Thursday, January 30th, 2014


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Economic & Housing Forecast 2014, West Van Hottest market, 50% of Buyers over $2M are foreigners

Thursday, January 30th, 2014


In late 2012 after home sales in B.C. fell to the lowest level since the late 1990s, doomsayers were calling for a severe real estate correction. That didn’t happen. In 2013 sales steadily improved and prices stayed relatively flat. Could 2014 be a shakeup year? To find out, The Province interviewed real estate experts to learn the key trends that will influence next year’s market.

1. Looking back to see ahead — what happened in 2013?

The key word to describe real estate in B.C. this year, experts say, is balance. According to Sotheby’s International Realty Canada ’s CEO and president, Ross McCredie, it was predictable that sales would start slowly in 2013. Buyers were on the sidelines, expecting interest rates to rise. And there was uncertainty ahead of B.C.’s spring election. The surprise victory of the B.C. Liberals was welcomed by real estate investors, McCredie said, and sales pushed higher through the summer and early fall. Pent-up demand has been brought into balance now, said Cameron Muir, chief economist for the B.C. Real Estate Association, and sales dropped back below long-term averages in November. Muir said B.C.’s market could soften over the next six months before picking up in the latter half of 2014. “This is the second year of slow economic growth,” Muir said. “And there was really no employment growth this year, so that has to have some impact.”

2. What’s hot now?

West Vancouver is the hottest market in the Lower Mainland with a nine-per-cent jump in the single-family home benchmark this year, to $1.9-million. And while Vancouver’s west side was down three per cent in the spring, by November the tony market had rocketed back to gain three per cent year-over-year, at nearly $2.1 million for a single-family property. Areas of Burnaby are also heating up, and Whistler has bounced back by 2.2 per cent year-over-year, as the American economy recovers and foreign buyers re-enter the market, McCredie said. Among the priciest Lower Mainland markets, Richmond was coolest this year with a 2.7-per-cent drop to $930,000 at the single-family benchmark.

3. Where will it be hot in 2014?

McCredie pointed to immigration from Asia as a bullish factor that will press single-family home prices higher across Vancouver and into Burnaby. While official data on rates of foreign investment is difficult to track, McCredie believes that in Greater Vancouver foreigners account for about 50 per cent of purchases above the $2-million price range. McCredie said Vancouver’s market is driven by almost twice the rate of foreign investment as Toronto, the next most popular Canadian market for offshore buyers. “The reality is that even wealthy Canadians are priced out of Vancouver markets now,” McCredie said. “We see a lot of foreign demand in very specific neighbourhoods like Point Grey. And we think in 2014 you will see continued demand east of Main in Vancouver, and even out to Burnaby.”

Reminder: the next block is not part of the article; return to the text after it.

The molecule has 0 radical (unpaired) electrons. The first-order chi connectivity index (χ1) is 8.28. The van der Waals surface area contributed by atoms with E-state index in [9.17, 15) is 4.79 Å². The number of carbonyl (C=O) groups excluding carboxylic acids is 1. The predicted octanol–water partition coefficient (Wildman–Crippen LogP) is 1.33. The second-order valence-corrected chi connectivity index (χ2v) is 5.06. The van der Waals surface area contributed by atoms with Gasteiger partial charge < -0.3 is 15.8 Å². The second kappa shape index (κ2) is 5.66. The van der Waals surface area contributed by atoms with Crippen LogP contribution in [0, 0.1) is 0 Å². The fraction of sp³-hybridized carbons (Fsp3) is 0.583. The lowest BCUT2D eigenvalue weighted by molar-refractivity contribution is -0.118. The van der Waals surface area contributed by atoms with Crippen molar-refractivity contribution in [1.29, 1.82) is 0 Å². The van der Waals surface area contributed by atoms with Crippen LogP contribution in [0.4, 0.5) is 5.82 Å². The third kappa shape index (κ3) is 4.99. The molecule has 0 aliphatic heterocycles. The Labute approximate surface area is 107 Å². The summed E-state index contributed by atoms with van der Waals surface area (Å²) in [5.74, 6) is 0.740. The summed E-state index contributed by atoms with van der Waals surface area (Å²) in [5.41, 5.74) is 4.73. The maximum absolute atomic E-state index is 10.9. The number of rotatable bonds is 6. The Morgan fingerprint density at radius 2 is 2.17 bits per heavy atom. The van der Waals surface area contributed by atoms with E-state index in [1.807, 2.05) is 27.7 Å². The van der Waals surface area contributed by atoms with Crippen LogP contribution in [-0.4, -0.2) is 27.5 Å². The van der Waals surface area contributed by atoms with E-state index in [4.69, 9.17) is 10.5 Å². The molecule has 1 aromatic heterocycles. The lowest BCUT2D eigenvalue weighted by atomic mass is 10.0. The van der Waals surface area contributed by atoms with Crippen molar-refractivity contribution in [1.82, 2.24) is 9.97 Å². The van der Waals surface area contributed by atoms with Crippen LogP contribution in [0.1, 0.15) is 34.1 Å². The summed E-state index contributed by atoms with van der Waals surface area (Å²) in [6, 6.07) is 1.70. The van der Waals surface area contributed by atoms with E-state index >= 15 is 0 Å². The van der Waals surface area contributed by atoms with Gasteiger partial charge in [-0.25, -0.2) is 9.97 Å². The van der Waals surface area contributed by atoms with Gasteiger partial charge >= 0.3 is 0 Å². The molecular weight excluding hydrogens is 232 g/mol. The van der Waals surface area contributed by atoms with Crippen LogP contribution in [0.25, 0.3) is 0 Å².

4. Why will it be hot?

Some international economists and journalists in the United States recently warned that Canada tops the list of nations with housing markets most likely in dangerous bubble territory. But McCredie and Muir said the doomsayers are wrong. According to McCredie, Vancouver’s condo market has already corrected and will stabilize at current levels. And as the city rapidly rezones and densifies, pressure will increase on the remaining single-family home lots, with demand outpacing supply, he said. As factors that will support Vancouver’s market, McCredie pointed to a relatively strong economy in Canada, ultra-cheap borrowing costs, wealthy baby boomers who are relocating to cities and supporting their children’s’ property purchases, and growing foreign investment.